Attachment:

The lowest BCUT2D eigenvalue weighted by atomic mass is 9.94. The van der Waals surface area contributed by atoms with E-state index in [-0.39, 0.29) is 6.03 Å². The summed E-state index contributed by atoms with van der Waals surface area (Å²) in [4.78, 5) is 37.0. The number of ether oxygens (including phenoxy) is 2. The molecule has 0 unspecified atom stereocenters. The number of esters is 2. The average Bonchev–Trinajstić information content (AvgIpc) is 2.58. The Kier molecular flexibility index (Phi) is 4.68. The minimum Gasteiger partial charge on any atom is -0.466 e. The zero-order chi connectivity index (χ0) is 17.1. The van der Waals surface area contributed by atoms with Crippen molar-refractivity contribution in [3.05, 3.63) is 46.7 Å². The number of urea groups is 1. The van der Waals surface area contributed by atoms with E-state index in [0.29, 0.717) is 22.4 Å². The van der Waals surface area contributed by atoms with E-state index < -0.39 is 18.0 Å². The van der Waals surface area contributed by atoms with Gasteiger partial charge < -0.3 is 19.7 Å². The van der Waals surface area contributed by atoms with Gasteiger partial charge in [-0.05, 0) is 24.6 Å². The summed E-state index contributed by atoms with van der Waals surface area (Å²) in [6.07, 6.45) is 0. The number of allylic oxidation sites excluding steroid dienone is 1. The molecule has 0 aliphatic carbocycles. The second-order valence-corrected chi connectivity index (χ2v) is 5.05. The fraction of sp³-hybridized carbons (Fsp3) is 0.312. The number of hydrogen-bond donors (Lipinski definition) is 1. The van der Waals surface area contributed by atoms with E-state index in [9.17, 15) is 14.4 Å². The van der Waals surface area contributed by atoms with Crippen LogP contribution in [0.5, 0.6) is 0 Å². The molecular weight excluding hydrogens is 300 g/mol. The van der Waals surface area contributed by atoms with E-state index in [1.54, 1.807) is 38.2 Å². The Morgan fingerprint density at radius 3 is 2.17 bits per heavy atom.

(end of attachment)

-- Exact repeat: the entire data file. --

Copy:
The lowest BCUT2D eigenvalue weighted by atomic mass is 9.94. The van der Waals surface area contributed by atoms with E-state index in [-0.39, 0.29) is 6.03 Å². The summed E-state index contributed by atoms with van der Waals surface area (Å²) in [4.78, 5) is 37.0. The number of ether oxygens (including phenoxy) is 2. The molecule has 0 unspecified atom stereocenters. The number of esters is 2. The average Bonchev–Trinajstić information content (AvgIpc) is 2.58. The Kier molecular flexibility index (Phi) is 4.68. The minimum Gasteiger partial charge on any atom is -0.466 e. The zero-order chi connectivity index (χ0) is 17.1. The van der Waals surface area contributed by atoms with Crippen molar-refractivity contribution in [3.05, 3.63) is 46.7 Å². The number of urea groups is 1. The van der Waals surface area contributed by atoms with E-state index in [0.29, 0.717) is 22.4 Å². The van der Waals surface area contributed by atoms with E-state index < -0.39 is 18.0 Å². The van der Waals surface area contributed by atoms with Gasteiger partial charge < -0.3 is 19.7 Å². The van der Waals surface area contributed by atoms with Gasteiger partial charge in [-0.05, 0) is 24.6 Å². The summed E-state index contributed by atoms with van der Waals surface area (Å²) in [6.07, 6.45) is 0. The number of allylic oxidation sites excluding steroid dienone is 1. The molecule has 0 aliphatic carbocycles. The second-order valence-corrected chi connectivity index (χ2v) is 5.05. The fraction of sp³-hybridized carbons (Fsp3) is 0.312. The number of hydrogen-bond donors (Lipinski definition) is 1. The van der Waals surface area contributed by atoms with E-state index in [9.17, 15) is 14.4 Å². The van der Waals surface area contributed by atoms with Crippen LogP contribution in [0.5, 0.6) is 0 Å². The molecular weight excluding hydrogens is 300 g/mol. The van der Waals surface area contributed by atoms with E-state index in [1.54, 1.807) is 38.2 Å². The Morgan fingerprint density at radius 3 is 2.17 bits per heavy atom.